Global risks according to Davos

21 January, 2021

The World Economic Forum, better known as the Davos Forum, presented yesterday its Global Risks Report, a two-, five- and ten-year analysis assessing whether present trends will get generalized. The panorama is awful and therefore a true confession of historical and systemic incompetence.

In the immediate term: pandemic and impoverishment

Waiting in the food bank cue. Orcasitas, Madrid.

The table above summarizes the perspectives of the experts in the service of this global lobby and think-tank of financial capital. Two years from now, obviously, the pandemic, and at the same time and afterwards a massive wave of pauperization of workers that it labels as a livelihood crisis and that it characterizes as a:

Structural deterioration of the working age population’s prospects and/or working standards: unemployment, underemployment, lower wages, fragile contracts, erosion of workers’ rights, etc.

It is not without surprise: Davos, champion of the flexibilization of labor markets, that is, of the expansion of the precarization, now sees its immediate and obvious consequence, poverty, as a danger. Its ideological framework has not changed; it never wanted to accept that whatever capital needed to recover from its crises would end up damaging its own market base.

The general impoverishment and persistence of the pandemic slaughter are signs of the growing inability of the ruling class to provide the very basic stuff required by its ideology in order to justify its own existence as a ruling class: it can no longer pretend to magically create wealth and its state can no longer provide the population with vital security.

In five years: signs of structural collapse

Merkel with Peña Nieto in a German AI robotics demonstration at the 2018 Frankfurt fair.

Davos warns, on the horizon of the next five years and accompanying the pandemic and pauperization, of the emergence of signs of structural collapse: financial crises due to the bursting of bubbles and catastrophic failures of basic technological infrastructure.

The bubble at the top of the list of potential candidates is the renewables bubble. The launching of the Green Deal mobilized in 2020, in the middle of a practically universal recession, 500 billion dollars. According to what we have been seeing since January 2021, that figure will be exceeded this year. These enormous masses of capital are being used to implement a technological change that, for the first time in the history of capitalism, will lower productivity in physical terms: these are technologies that can produce less output per working hour than their predecessors. And yet, capital expects -and to a certain extent this is guaranteed by the states, since this is what the Green Deal is all about- a much higher than average return on the investments made to achieve it. If labor produces less per hour and capital claims to earn more per dollar invested, the contradiction can only be resolved by a transfer of income from labor to capital. That is the unconfessed goal. But the result of a reduction in the purchasing power of workers in the medium term is necessarily counterproductive: sales fall and credits become increasingly difficult to pay, profitability expectations of capital become unfeasible … and bubbles burst. New financial crisis.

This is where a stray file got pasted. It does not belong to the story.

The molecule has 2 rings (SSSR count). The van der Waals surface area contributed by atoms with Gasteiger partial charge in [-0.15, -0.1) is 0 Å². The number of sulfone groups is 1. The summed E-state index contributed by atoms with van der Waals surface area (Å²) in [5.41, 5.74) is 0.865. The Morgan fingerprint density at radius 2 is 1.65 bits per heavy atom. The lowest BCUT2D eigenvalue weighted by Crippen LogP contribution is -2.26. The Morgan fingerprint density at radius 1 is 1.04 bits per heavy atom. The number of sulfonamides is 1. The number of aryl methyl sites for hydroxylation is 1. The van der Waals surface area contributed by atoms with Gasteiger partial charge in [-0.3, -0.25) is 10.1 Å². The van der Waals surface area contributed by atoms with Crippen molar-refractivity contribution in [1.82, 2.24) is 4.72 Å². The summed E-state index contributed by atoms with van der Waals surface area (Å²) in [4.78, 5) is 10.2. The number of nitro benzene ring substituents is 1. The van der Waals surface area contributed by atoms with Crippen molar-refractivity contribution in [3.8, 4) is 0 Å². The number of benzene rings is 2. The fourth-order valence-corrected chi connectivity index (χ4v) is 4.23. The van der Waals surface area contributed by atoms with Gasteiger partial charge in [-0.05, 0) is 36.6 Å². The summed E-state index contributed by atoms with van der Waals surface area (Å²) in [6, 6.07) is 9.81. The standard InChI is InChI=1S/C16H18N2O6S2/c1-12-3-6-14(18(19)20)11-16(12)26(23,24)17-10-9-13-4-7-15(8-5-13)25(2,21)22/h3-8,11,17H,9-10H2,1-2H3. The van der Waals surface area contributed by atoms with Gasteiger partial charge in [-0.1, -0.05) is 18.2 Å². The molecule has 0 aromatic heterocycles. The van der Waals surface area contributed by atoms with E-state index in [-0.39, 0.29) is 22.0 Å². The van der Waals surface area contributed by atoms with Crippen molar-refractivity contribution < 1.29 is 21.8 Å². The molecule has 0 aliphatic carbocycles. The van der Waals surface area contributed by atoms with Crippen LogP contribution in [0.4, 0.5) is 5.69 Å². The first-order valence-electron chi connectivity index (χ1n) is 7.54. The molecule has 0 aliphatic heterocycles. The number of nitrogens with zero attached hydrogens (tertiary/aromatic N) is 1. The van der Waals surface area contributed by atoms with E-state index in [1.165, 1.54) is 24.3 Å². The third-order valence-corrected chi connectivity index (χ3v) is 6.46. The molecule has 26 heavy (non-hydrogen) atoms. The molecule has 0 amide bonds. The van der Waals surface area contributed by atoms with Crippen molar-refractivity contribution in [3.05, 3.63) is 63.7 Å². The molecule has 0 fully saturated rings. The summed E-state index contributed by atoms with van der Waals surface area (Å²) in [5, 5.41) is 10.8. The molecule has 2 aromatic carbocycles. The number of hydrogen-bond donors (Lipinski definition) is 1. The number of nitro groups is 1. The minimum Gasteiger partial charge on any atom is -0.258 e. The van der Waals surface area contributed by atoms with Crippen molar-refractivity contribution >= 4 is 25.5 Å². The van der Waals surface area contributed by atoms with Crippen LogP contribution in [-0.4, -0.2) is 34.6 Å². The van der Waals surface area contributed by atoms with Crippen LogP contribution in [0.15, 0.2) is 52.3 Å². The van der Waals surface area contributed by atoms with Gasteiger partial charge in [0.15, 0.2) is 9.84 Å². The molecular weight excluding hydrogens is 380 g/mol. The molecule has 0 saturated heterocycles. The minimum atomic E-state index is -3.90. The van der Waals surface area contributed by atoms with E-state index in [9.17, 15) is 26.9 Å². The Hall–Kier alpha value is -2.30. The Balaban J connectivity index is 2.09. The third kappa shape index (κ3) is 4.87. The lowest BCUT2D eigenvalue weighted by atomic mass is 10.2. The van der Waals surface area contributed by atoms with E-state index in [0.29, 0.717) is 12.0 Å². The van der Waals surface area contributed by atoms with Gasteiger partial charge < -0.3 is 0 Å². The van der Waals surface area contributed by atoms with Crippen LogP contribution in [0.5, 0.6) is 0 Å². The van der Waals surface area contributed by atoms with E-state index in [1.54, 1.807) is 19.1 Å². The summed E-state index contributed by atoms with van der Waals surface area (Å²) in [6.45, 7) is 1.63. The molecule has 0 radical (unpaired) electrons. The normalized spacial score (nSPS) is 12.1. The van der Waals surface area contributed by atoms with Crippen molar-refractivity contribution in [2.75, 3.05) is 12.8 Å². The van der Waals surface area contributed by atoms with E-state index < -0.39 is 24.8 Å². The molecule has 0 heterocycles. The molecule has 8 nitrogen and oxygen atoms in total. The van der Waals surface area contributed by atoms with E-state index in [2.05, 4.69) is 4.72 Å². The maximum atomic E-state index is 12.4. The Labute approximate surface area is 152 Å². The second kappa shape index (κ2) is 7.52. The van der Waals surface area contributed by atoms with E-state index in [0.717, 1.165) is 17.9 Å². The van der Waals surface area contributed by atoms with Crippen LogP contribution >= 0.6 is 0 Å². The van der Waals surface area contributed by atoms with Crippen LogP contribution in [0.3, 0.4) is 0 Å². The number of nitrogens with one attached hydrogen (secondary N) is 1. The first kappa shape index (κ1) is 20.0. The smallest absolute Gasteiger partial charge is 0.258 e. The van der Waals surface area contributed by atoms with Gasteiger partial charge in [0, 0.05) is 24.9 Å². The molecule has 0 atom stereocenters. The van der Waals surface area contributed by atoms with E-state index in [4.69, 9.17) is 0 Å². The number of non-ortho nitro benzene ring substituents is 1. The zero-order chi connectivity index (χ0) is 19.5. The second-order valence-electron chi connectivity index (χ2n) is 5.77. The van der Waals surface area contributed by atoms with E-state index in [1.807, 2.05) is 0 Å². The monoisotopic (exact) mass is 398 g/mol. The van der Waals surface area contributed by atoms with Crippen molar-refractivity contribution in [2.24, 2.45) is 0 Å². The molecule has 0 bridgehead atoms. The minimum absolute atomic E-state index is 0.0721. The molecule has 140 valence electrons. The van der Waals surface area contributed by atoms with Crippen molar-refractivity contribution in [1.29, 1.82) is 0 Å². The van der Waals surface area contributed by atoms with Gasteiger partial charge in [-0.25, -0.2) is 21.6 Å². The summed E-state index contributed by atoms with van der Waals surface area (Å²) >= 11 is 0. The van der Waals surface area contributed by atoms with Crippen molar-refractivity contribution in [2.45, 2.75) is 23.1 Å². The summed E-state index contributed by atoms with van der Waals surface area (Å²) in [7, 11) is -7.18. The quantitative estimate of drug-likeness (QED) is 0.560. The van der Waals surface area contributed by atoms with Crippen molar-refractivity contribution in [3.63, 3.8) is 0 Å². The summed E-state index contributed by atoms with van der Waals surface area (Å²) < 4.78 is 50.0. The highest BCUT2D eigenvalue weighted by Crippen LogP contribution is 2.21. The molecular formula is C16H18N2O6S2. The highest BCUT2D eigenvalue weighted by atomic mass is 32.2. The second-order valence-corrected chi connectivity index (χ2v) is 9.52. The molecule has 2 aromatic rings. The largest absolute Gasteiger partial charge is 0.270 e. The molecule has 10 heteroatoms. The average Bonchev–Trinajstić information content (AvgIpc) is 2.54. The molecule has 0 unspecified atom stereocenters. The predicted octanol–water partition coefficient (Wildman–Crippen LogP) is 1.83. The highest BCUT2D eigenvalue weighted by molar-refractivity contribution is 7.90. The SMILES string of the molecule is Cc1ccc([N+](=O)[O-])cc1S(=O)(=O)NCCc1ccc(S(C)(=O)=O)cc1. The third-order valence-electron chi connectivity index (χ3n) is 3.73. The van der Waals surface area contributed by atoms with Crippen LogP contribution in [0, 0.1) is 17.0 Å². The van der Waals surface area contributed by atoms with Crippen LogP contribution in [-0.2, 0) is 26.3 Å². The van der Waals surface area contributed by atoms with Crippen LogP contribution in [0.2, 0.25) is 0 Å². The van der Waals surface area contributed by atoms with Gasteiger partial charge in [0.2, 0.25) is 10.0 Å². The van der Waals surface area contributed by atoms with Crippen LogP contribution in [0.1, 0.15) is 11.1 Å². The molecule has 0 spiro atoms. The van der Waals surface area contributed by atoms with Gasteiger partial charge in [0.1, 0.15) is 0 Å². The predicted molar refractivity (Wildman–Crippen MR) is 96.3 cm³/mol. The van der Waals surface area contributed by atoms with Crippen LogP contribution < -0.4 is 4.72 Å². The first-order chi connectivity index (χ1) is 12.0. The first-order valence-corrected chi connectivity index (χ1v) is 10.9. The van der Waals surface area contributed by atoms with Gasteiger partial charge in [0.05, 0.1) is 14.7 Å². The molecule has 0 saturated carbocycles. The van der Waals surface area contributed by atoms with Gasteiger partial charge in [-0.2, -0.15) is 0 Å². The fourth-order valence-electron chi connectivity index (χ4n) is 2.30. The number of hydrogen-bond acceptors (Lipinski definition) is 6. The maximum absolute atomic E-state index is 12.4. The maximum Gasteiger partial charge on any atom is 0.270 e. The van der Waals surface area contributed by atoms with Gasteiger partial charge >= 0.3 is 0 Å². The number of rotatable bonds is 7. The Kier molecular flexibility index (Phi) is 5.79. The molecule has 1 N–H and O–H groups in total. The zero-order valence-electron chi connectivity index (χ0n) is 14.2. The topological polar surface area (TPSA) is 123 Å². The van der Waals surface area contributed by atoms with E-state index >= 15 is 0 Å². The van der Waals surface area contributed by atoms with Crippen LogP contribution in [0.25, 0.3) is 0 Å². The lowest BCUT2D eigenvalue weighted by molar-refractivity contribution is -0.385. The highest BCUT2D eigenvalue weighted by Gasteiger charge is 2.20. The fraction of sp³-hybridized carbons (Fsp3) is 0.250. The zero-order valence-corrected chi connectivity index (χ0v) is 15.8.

The other warning is closely related. Artificial Intelligence has been successfully implemented in certain areas, and in a profitable way to the automation of some processes, but all people working with this kind of systems warn about their limitations and about the dead ends they are reaching. In the background, AI takes the empiricist conception hindering the development of knowledge in our historical era to a paroxysm. Furthermore, AI as an application of capital is a bubble in itself. And it is extremely difficult for companies to correct contradictions in their product that are at its very root, especially during the rise of a bubble that has raised billions of dollars. The problem is that more and more critical infrastructure, from new cities to robot hardware and drones depends on IAs. What are they afraid of? That the so-called AI madness that we are now seeing quite frequently in chatbots, online translation services and even games, will produce a series of high cost errors in production chains and public services leading to a rapid devaluation of the companies developing and supplying AI systems.